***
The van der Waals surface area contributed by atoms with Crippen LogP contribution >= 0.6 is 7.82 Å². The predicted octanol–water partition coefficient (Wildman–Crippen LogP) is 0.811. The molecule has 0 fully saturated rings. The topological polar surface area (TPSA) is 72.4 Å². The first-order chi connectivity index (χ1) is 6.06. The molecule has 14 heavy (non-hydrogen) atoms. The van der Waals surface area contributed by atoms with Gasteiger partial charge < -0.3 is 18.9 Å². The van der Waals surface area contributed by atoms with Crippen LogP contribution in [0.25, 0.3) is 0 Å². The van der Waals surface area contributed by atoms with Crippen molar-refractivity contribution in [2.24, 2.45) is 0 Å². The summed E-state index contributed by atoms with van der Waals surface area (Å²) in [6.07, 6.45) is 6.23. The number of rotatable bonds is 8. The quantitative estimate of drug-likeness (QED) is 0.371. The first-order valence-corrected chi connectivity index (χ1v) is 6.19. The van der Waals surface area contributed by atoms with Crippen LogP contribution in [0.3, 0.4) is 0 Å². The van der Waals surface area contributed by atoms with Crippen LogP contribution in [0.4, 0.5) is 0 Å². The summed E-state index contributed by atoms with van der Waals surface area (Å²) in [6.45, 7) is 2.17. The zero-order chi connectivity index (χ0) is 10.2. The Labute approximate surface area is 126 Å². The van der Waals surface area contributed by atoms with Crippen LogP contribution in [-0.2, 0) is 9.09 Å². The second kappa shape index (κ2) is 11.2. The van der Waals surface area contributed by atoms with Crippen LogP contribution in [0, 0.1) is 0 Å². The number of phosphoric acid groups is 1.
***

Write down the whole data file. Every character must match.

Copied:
The van der Waals surface area contributed by atoms with Crippen LogP contribution >= 0.6 is 7.82 Å². The predicted octanol–water partition coefficient (Wildman–Crippen LogP) is 0.811. The molecule has 0 fully saturated rings. The topological polar surface area (TPSA) is 72.4 Å². The first-order chi connectivity index (χ1) is 6.06. The molecule has 14 heavy (non-hydrogen) atoms. The van der Waals surface area contributed by atoms with Gasteiger partial charge < -0.3 is 18.9 Å². The van der Waals surface area contributed by atoms with Crippen LogP contribution in [0.25, 0.3) is 0 Å². The van der Waals surface area contributed by atoms with Crippen molar-refractivity contribution in [2.24, 2.45) is 0 Å². The summed E-state index contributed by atoms with van der Waals surface area (Å²) in [6.07, 6.45) is 6.23. The number of rotatable bonds is 8. The quantitative estimate of drug-likeness (QED) is 0.371. The first-order valence-corrected chi connectivity index (χ1v) is 6.19. The van der Waals surface area contributed by atoms with Crippen LogP contribution in [0.3, 0.4) is 0 Å². The van der Waals surface area contributed by atoms with Crippen LogP contribution in [0.4, 0.5) is 0 Å². The summed E-state index contributed by atoms with van der Waals surface area (Å²) in [6.45, 7) is 2.17. The zero-order chi connectivity index (χ0) is 10.2. The Labute approximate surface area is 126 Å². The van der Waals surface area contributed by atoms with Crippen LogP contribution in [-0.2, 0) is 9.09 Å². The second kappa shape index (κ2) is 11.2. The van der Waals surface area contributed by atoms with Crippen LogP contribution in [0, 0.1) is 0 Å². The number of phosphoric acid groups is 1.